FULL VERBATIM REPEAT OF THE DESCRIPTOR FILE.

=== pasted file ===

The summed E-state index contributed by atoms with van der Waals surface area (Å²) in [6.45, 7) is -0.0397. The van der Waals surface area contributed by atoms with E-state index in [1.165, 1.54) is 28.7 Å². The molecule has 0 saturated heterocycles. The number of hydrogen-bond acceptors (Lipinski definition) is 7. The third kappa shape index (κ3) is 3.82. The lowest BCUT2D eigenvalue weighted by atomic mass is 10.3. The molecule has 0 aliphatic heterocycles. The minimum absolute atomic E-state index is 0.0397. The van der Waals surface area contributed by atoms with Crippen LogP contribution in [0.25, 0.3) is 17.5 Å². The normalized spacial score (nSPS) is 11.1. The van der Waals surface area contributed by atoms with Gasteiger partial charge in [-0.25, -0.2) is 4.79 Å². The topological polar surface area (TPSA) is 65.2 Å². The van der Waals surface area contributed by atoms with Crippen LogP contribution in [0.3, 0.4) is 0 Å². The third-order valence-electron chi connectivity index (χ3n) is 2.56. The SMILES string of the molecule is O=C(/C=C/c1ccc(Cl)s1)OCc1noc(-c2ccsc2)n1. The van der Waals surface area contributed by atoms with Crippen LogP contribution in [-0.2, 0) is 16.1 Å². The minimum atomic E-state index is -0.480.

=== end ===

The summed E-state index contributed by atoms with van der Waals surface area (Å²) in [6.45, 7) is -0.0397. The van der Waals surface area contributed by atoms with E-state index in [1.165, 1.54) is 28.7 Å². The molecule has 0 saturated heterocycles. The number of hydrogen-bond acceptors (Lipinski definition) is 7. The third kappa shape index (κ3) is 3.82. The lowest BCUT2D eigenvalue weighted by atomic mass is 10.3. The molecule has 0 aliphatic heterocycles. The minimum absolute atomic E-state index is 0.0397. The van der Waals surface area contributed by atoms with Crippen LogP contribution in [0.25, 0.3) is 17.5 Å². The normalized spacial score (nSPS) is 11.1. The van der Waals surface area contributed by atoms with Gasteiger partial charge in [-0.25, -0.2) is 4.79 Å². The topological polar surface area (TPSA) is 65.2 Å². The van der Waals surface area contributed by atoms with Crippen LogP contribution in [0.3, 0.4) is 0 Å². The third-order valence-electron chi connectivity index (χ3n) is 2.56. The SMILES string of the molecule is O=C(/C=C/c1ccc(Cl)s1)OCc1noc(-c2ccsc2)n1. The van der Waals surface area contributed by atoms with Crippen LogP contribution in [-0.2, 0) is 16.1 Å². The minimum atomic E-state index is -0.480.